Referring to Figure 1, a rail element 5 is secured to the chassis of the vehicle (not shown) an axle 6 fixed to either the chassis or the element 5 being provided. This constitutes the support for the track-engaging feet I3. On the axle 6 is mounted in a freely rotatable manner the locomotion device proper, which consists of two lazy tongs arranged to contract and expand radially and forming four spokes at right angles to one another. lEach pair of lazy tongs has two external limbs I and 8, the two inner limbs 9 and Ill, which are crossed and mounted on the axle S at their centres being common to both pairs. The outer ends of each pair of members 'I and 8 have a common pivot I I, on which is mounted a roller I2. As the locomotion element formed by the lazy tongs rotates the rollers I2 engage the upper edge of the rail 5 one after the other, at least two rollers engaging the rail at a time and thus rendering the structure of the locomotion device rigid. The terminal pivots II also carry loosely mounted thereon the track-engaging feet in the form of shoes I3. It Will be seen that in this arrangement feet I3 are interconnected through the articulations "I, 8, and the spokes formed by the lazy tongs expand and contract in length so as to maintain the axle 6 and therewith the chassis of the vehicle at a substantially constant distance from the ground.

The embodiment shown in Figure 1 is applicable to drawn vehicles only, which are not self-propelling. Figures 2 and 3 show embodiments which are applicable to self-propelling vehicles, although a vehicle equipped with locomotion devices'shown in the latter figures may also be drawn.

Referring to the Figure 2, two spaced axles I4 and I5 are mounted in the chassis of the vehicle and either of said axles may be driven. Each axle has keyed thereto a sprocket wheel I6 and I l respectively, on which is mounted a chain I8. The latter has mounted thereon in a freely rotatable manner four evenly spaced rollers I9, the rollers being mounted on chain link pivots 29, which are also pivots of lazy tongs similar to those described with reference to Figure 1. The lazy tongs rotate about a central pivot 2l xed to the chassis of the vehicle. Secured to the chassis of the vehicle there is a rail 22, which is engaged by the rollers I9 in succession as the locomotion device rotates. Assuming the axle I4 to be driven, the chain I8 which interconnects the feet 23 is moved by the sprocket I6 and the spokes formed by the lazy tongs are rotated. The feet 23 are in the form of shoes and are mounted at the terminal pivots of the spokes to engage the ground at spaced intervals and thus the locomotion device causes the vehicles to be propelled along the ground.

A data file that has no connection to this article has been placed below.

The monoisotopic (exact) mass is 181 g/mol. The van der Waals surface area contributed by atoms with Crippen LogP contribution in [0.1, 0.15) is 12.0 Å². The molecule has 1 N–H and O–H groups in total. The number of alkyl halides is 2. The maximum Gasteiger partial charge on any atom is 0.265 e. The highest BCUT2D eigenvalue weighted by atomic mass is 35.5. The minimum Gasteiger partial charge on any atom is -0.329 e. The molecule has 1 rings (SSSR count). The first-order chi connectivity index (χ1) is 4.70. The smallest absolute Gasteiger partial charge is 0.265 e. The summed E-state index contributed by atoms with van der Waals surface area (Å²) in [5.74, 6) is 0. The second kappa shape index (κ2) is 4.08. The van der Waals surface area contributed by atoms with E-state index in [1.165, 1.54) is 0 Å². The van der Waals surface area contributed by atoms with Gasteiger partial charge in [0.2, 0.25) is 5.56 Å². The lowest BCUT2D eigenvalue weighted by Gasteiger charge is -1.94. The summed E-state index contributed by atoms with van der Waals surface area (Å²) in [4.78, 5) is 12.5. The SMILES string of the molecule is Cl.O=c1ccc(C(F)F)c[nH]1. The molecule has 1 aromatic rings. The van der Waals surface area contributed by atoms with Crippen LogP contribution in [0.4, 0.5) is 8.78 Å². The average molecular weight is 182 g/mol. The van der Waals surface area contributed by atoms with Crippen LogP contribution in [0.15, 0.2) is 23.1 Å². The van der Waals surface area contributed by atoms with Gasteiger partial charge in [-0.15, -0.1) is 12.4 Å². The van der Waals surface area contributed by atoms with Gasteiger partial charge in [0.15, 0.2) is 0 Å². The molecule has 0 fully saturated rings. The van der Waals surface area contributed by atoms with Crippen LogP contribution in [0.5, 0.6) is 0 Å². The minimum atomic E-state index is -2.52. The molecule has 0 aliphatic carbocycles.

The embodiment shown in Figure 3 is similar in every respect to that shown in Figure 2, except that the central connecting pin 2| for the lazy tong limbs is omitted and the ends of the corresponding limbs of two opposite lazy tongs are interpivoted as at 24 and 25. In Figures l, 2 and 3 a single lazy-tongs system is common to a pair of opposite feet I3 (or 23).

In the embodiment shown in Figure 4 there are six pairs of lazy tongs, each comprising two outer end members 26 and 21, two intermediate members 28 and 29, and two inner members 3!) and 3l, which are common to two opposite pairs of tongs. The pivots 32 of the intersecting member 28 and 29 are interconnected by rails 33, one of which is always substantially parallel to the ground and which serve as a jointed track for a roller 34 loose on an axle 35 Xed in the chassis of the vehicle. The roller 34 may also be fast on its axle and the latter may be driven. The operation is similar to that described with reference to Figures 2 and 3 and will be readily understood.

In the embodiment shown in Figure a rail 36 is fixed to the chassis of the vehicle and an axle 3l is xed to the chassis or the rail 36. The spokes consist of two pairs of lazy tongs 38 and 39, the pivots 40 of which are interconnected by a link 4I and carry respective rollers 42 adapted to engage one after the other the lower edge 43 .of the rail 36. The operation is similar to that already described in connection with previous embodiments and will be readily understood. It will be noted that only two feet are employed; as the roller` 42 of one foot is moving from the undersurface of the rail member 36, the other roller commences to take up the load.